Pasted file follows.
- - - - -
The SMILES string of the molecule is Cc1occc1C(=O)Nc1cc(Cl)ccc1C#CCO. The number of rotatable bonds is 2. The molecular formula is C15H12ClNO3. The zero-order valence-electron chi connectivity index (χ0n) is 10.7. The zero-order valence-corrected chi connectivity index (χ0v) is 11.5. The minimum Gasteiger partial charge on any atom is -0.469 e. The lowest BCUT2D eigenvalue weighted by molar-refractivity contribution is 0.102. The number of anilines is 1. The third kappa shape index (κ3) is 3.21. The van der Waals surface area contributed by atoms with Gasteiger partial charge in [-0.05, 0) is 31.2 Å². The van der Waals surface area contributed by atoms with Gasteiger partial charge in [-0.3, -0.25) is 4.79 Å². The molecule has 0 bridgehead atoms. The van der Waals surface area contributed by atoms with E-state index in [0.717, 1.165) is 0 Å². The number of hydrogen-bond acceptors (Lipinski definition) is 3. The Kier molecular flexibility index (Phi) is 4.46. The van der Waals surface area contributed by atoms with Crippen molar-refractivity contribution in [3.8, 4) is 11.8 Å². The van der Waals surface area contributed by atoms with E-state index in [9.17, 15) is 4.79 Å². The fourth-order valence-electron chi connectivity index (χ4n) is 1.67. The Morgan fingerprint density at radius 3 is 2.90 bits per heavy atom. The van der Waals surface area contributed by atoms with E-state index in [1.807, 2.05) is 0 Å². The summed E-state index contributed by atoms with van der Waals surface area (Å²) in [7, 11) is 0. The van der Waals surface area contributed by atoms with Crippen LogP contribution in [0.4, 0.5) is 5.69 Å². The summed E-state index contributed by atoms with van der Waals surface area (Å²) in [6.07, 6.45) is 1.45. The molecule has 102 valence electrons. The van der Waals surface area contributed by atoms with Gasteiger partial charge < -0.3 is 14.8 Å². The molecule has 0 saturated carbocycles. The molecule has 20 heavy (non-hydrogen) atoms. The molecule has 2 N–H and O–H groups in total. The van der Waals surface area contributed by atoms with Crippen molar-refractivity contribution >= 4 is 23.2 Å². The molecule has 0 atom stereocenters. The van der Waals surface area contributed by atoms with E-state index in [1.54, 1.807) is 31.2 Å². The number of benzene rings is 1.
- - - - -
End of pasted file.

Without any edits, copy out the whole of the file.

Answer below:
The SMILES string of the molecule is Cc1occc1C(=O)Nc1cc(Cl)ccc1C#CCO. The number of rotatable bonds is 2. The molecular formula is C15H12ClNO3. The zero-order valence-electron chi connectivity index (χ0n) is 10.7. The zero-order valence-corrected chi connectivity index (χ0v) is 11.5. The minimum Gasteiger partial charge on any atom is -0.469 e. The lowest BCUT2D eigenvalue weighted by molar-refractivity contribution is 0.102. The number of anilines is 1. The third kappa shape index (κ3) is 3.21. The van der Waals surface area contributed by atoms with Gasteiger partial charge in [-0.05, 0) is 31.2 Å². The van der Waals surface area contributed by atoms with Gasteiger partial charge in [-0.3, -0.25) is 4.79 Å². The molecule has 0 bridgehead atoms. The van der Waals surface area contributed by atoms with E-state index in [0.717, 1.165) is 0 Å². The number of hydrogen-bond acceptors (Lipinski definition) is 3. The Kier molecular flexibility index (Phi) is 4.46. The van der Waals surface area contributed by atoms with Crippen molar-refractivity contribution in [3.8, 4) is 11.8 Å². The van der Waals surface area contributed by atoms with E-state index in [9.17, 15) is 4.79 Å². The fourth-order valence-electron chi connectivity index (χ4n) is 1.67. The Morgan fingerprint density at radius 3 is 2.90 bits per heavy atom. The van der Waals surface area contributed by atoms with E-state index in [1.807, 2.05) is 0 Å². The summed E-state index contributed by atoms with van der Waals surface area (Å²) in [7, 11) is 0. The van der Waals surface area contributed by atoms with Crippen LogP contribution in [0.4, 0.5) is 5.69 Å². The summed E-state index contributed by atoms with van der Waals surface area (Å²) in [6.07, 6.45) is 1.45. The molecule has 102 valence electrons. The van der Waals surface area contributed by atoms with Gasteiger partial charge < -0.3 is 14.8 Å². The molecule has 0 saturated carbocycles. The molecule has 20 heavy (non-hydrogen) atoms. The molecule has 2 N–H and O–H groups in total. The van der Waals surface area contributed by atoms with Crippen molar-refractivity contribution >= 4 is 23.2 Å². The molecule has 0 atom stereocenters. The van der Waals surface area contributed by atoms with E-state index in [1.54, 1.807) is 31.2 Å². The number of benzene rings is 1.